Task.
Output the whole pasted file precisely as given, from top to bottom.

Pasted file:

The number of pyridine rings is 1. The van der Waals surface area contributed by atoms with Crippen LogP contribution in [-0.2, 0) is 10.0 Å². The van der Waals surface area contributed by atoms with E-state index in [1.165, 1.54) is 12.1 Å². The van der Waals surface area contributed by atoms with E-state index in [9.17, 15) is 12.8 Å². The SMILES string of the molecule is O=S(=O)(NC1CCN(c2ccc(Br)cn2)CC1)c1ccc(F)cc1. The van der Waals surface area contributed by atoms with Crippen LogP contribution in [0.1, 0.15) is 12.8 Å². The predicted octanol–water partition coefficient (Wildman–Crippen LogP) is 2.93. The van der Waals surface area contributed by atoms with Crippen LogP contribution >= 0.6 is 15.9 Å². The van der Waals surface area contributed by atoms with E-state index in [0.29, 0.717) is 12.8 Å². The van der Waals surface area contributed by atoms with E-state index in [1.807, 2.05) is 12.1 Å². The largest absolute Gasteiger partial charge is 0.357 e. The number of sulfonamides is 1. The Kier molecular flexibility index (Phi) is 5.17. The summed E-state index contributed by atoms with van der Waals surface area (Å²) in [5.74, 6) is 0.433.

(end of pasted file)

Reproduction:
The number of pyridine rings is 1. The van der Waals surface area contributed by atoms with Crippen LogP contribution in [-0.2, 0) is 10.0 Å². The van der Waals surface area contributed by atoms with E-state index in [1.165, 1.54) is 12.1 Å². The van der Waals surface area contributed by atoms with E-state index in [9.17, 15) is 12.8 Å². The SMILES string of the molecule is O=S(=O)(NC1CCN(c2ccc(Br)cn2)CC1)c1ccc(F)cc1. The van der Waals surface area contributed by atoms with Crippen LogP contribution in [0.1, 0.15) is 12.8 Å². The predicted octanol–water partition coefficient (Wildman–Crippen LogP) is 2.93. The van der Waals surface area contributed by atoms with Crippen LogP contribution >= 0.6 is 15.9 Å². The van der Waals surface area contributed by atoms with E-state index in [0.29, 0.717) is 12.8 Å². The van der Waals surface area contributed by atoms with E-state index in [1.807, 2.05) is 12.1 Å². The largest absolute Gasteiger partial charge is 0.357 e. The number of sulfonamides is 1. The Kier molecular flexibility index (Phi) is 5.17. The summed E-state index contributed by atoms with van der Waals surface area (Å²) in [5.74, 6) is 0.433.